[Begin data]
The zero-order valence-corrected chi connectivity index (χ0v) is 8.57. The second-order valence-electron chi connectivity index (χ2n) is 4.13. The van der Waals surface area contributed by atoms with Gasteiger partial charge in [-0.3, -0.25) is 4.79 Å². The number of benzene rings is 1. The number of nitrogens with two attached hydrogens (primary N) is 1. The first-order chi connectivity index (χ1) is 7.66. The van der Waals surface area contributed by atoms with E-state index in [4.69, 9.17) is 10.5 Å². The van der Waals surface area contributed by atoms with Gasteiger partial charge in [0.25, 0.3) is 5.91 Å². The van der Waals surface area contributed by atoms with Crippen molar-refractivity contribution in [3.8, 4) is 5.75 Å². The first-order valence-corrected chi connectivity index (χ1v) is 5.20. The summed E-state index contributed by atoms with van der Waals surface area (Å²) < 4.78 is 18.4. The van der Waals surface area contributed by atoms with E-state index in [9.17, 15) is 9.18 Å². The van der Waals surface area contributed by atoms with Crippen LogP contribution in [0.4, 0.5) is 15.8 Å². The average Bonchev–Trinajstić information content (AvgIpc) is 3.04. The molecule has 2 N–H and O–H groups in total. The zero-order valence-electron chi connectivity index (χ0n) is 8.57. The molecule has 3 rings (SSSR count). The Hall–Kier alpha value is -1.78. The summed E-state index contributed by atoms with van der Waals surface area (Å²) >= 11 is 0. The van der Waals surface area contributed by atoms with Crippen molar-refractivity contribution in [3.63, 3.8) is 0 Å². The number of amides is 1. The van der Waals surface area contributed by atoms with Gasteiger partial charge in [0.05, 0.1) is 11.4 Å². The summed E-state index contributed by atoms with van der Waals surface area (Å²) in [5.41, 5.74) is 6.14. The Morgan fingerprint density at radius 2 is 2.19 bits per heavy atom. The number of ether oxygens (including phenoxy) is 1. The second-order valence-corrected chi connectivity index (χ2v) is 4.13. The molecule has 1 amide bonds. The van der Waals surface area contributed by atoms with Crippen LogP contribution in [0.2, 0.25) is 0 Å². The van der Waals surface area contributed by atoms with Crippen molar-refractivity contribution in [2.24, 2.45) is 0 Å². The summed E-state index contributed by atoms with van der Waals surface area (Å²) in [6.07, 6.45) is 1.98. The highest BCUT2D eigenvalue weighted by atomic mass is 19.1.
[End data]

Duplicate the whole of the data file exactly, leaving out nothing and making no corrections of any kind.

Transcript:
The zero-order valence-corrected chi connectivity index (χ0v) is 8.57. The second-order valence-electron chi connectivity index (χ2n) is 4.13. The van der Waals surface area contributed by atoms with Gasteiger partial charge in [-0.3, -0.25) is 4.79 Å². The number of benzene rings is 1. The number of nitrogens with two attached hydrogens (primary N) is 1. The first-order chi connectivity index (χ1) is 7.66. The van der Waals surface area contributed by atoms with E-state index in [4.69, 9.17) is 10.5 Å². The van der Waals surface area contributed by atoms with Gasteiger partial charge in [0.25, 0.3) is 5.91 Å². The van der Waals surface area contributed by atoms with Crippen molar-refractivity contribution in [3.8, 4) is 5.75 Å². The first-order valence-corrected chi connectivity index (χ1v) is 5.20. The summed E-state index contributed by atoms with van der Waals surface area (Å²) < 4.78 is 18.4. The van der Waals surface area contributed by atoms with E-state index in [9.17, 15) is 9.18 Å². The van der Waals surface area contributed by atoms with Crippen LogP contribution in [0.4, 0.5) is 15.8 Å². The average Bonchev–Trinajstić information content (AvgIpc) is 3.04. The molecule has 2 N–H and O–H groups in total. The zero-order valence-electron chi connectivity index (χ0n) is 8.57. The molecule has 3 rings (SSSR count). The Hall–Kier alpha value is -1.78. The summed E-state index contributed by atoms with van der Waals surface area (Å²) >= 11 is 0. The van der Waals surface area contributed by atoms with Crippen molar-refractivity contribution in [3.63, 3.8) is 0 Å². The number of amides is 1. The van der Waals surface area contributed by atoms with Gasteiger partial charge in [0.05, 0.1) is 11.4 Å². The summed E-state index contributed by atoms with van der Waals surface area (Å²) in [5.41, 5.74) is 6.14. The Morgan fingerprint density at radius 2 is 2.19 bits per heavy atom. The number of ether oxygens (including phenoxy) is 1. The second-order valence-corrected chi connectivity index (χ2v) is 4.13. The molecule has 1 amide bonds. The van der Waals surface area contributed by atoms with Crippen LogP contribution in [0.2, 0.25) is 0 Å². The van der Waals surface area contributed by atoms with Crippen molar-refractivity contribution in [2.24, 2.45) is 0 Å². The summed E-state index contributed by atoms with van der Waals surface area (Å²) in [6.07, 6.45) is 1.98. The highest BCUT2D eigenvalue weighted by atomic mass is 19.1.